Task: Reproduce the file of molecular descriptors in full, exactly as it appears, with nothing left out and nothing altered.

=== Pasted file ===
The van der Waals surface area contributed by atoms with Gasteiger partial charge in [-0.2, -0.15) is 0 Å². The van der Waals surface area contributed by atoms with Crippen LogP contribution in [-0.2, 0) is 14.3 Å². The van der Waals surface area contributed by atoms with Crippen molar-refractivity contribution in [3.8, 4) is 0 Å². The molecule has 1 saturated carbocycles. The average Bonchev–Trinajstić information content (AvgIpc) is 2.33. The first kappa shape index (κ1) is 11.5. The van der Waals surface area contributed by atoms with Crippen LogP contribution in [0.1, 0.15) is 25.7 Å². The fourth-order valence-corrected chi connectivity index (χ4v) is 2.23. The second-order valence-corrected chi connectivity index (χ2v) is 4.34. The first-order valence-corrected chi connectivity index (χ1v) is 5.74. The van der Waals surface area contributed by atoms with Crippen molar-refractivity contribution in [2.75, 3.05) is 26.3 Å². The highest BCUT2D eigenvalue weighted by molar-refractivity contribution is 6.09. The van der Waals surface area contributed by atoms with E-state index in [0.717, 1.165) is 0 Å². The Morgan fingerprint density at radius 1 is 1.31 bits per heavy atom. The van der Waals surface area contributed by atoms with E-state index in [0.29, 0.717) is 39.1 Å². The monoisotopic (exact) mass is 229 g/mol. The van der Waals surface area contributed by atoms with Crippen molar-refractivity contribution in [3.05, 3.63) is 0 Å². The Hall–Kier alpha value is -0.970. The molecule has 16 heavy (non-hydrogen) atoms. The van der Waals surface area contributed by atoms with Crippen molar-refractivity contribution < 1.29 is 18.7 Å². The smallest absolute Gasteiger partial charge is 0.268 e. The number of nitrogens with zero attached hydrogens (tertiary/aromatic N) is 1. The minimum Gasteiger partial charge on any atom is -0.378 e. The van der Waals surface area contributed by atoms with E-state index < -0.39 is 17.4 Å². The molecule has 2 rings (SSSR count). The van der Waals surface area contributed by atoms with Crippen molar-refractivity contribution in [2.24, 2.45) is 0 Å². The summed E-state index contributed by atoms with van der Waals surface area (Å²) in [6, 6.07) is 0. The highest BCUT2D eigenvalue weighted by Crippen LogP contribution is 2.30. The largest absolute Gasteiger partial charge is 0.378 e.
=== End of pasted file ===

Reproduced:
The van der Waals surface area contributed by atoms with Gasteiger partial charge in [-0.2, -0.15) is 0 Å². The van der Waals surface area contributed by atoms with Crippen LogP contribution in [-0.2, 0) is 14.3 Å². The van der Waals surface area contributed by atoms with Crippen molar-refractivity contribution in [3.8, 4) is 0 Å². The molecule has 1 saturated carbocycles. The average Bonchev–Trinajstić information content (AvgIpc) is 2.33. The first kappa shape index (κ1) is 11.5. The van der Waals surface area contributed by atoms with Crippen LogP contribution in [0.1, 0.15) is 25.7 Å². The fourth-order valence-corrected chi connectivity index (χ4v) is 2.23. The second-order valence-corrected chi connectivity index (χ2v) is 4.34. The first-order valence-corrected chi connectivity index (χ1v) is 5.74. The van der Waals surface area contributed by atoms with Crippen molar-refractivity contribution in [2.75, 3.05) is 26.3 Å². The highest BCUT2D eigenvalue weighted by molar-refractivity contribution is 6.09. The van der Waals surface area contributed by atoms with E-state index in [0.717, 1.165) is 0 Å². The Morgan fingerprint density at radius 1 is 1.31 bits per heavy atom. The van der Waals surface area contributed by atoms with E-state index in [0.29, 0.717) is 39.1 Å². The monoisotopic (exact) mass is 229 g/mol. The van der Waals surface area contributed by atoms with Crippen molar-refractivity contribution in [3.05, 3.63) is 0 Å². The Hall–Kier alpha value is -0.970. The molecule has 16 heavy (non-hydrogen) atoms. The van der Waals surface area contributed by atoms with Crippen molar-refractivity contribution < 1.29 is 18.7 Å². The smallest absolute Gasteiger partial charge is 0.268 e. The number of nitrogens with zero attached hydrogens (tertiary/aromatic N) is 1. The minimum Gasteiger partial charge on any atom is -0.378 e. The van der Waals surface area contributed by atoms with E-state index < -0.39 is 17.4 Å². The molecule has 2 rings (SSSR count). The van der Waals surface area contributed by atoms with Crippen molar-refractivity contribution in [2.24, 2.45) is 0 Å². The summed E-state index contributed by atoms with van der Waals surface area (Å²) in [6, 6.07) is 0. The highest BCUT2D eigenvalue weighted by Crippen LogP contribution is 2.30. The largest absolute Gasteiger partial charge is 0.378 e.